“You’re very close to Washington, D.C., but you still get that true college feeling,” Goodwin said about George Mason’s Fairfax campus. She clicked through a slide show that showcased the school’s selling points: an average class size of 25 to 35 students; more than 30 places to eat, including Chick-fil-A and Panda Express; and plans to expand its campus in Arlington — where Amazon has promised to create 25,000 jobs at its second headquarters.
Goodwin, a bubbly New Yorker who earned her master’s degree at George Mason, described the admissions process and how to study abroad. On a slide about the coronavirus, she explained the school’s weekly testing protocols and a provision that requires students without religious or medical excuses to be vaccinated for the fall semester. Faculty and staff members were added to that mandate on Thursday.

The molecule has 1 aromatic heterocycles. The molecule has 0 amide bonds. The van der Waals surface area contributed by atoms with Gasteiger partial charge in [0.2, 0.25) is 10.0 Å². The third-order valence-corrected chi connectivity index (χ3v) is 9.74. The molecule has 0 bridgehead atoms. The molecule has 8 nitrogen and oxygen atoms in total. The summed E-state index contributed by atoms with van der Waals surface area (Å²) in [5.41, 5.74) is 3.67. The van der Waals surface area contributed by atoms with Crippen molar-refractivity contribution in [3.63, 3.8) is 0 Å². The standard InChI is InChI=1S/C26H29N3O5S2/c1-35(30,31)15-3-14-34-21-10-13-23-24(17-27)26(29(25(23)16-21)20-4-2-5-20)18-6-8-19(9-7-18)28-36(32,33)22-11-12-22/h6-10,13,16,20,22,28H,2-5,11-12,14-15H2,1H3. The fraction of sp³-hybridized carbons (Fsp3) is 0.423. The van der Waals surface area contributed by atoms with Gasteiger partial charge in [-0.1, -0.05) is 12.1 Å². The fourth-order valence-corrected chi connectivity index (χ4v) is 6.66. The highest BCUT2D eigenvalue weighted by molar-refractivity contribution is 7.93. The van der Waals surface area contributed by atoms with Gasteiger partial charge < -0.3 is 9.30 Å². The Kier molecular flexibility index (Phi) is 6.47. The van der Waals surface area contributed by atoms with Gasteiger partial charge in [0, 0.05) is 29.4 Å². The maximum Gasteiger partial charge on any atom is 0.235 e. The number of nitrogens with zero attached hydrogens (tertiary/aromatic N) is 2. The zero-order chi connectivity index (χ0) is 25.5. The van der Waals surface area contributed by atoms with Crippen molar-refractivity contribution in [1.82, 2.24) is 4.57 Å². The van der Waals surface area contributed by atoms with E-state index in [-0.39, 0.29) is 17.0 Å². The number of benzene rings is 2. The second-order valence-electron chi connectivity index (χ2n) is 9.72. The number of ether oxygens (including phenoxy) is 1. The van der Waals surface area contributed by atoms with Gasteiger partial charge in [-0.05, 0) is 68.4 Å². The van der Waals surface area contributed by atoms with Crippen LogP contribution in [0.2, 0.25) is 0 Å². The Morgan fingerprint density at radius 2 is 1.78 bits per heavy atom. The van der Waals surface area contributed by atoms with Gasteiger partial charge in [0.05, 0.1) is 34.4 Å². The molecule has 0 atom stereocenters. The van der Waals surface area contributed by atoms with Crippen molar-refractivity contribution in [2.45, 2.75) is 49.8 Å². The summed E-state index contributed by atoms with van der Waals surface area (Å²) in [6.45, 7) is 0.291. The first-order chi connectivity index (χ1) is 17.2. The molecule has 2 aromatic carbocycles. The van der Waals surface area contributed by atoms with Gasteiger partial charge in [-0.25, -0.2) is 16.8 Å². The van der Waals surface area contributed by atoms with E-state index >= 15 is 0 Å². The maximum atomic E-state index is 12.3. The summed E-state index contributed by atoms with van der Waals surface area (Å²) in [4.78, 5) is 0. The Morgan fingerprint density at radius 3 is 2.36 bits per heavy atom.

The admissions counselor paused for questions. The group was silent.
“We don’t get a lot of pushback,” Goodwin said about the school’s policies, something she attributes to generally positive attitudes about the coronavirus vaccines. In Virginia, 53.8 percent of residents are fully vaccinated, five percentage points higher than the national figure, according to a database maintained by The Washington Post.
The vaccines have been an integral piece to reopening plans at colleges and universities throughout the country. About 600 campuses have enacted mandates for at least some students or employees, according to a database by the Chronicle of Higher Education. After more than a year of virtual learning, the vaccines offer a shot at normalcy, with campuses planning to return dorms, classrooms, dining halls and other spaces to full capacity.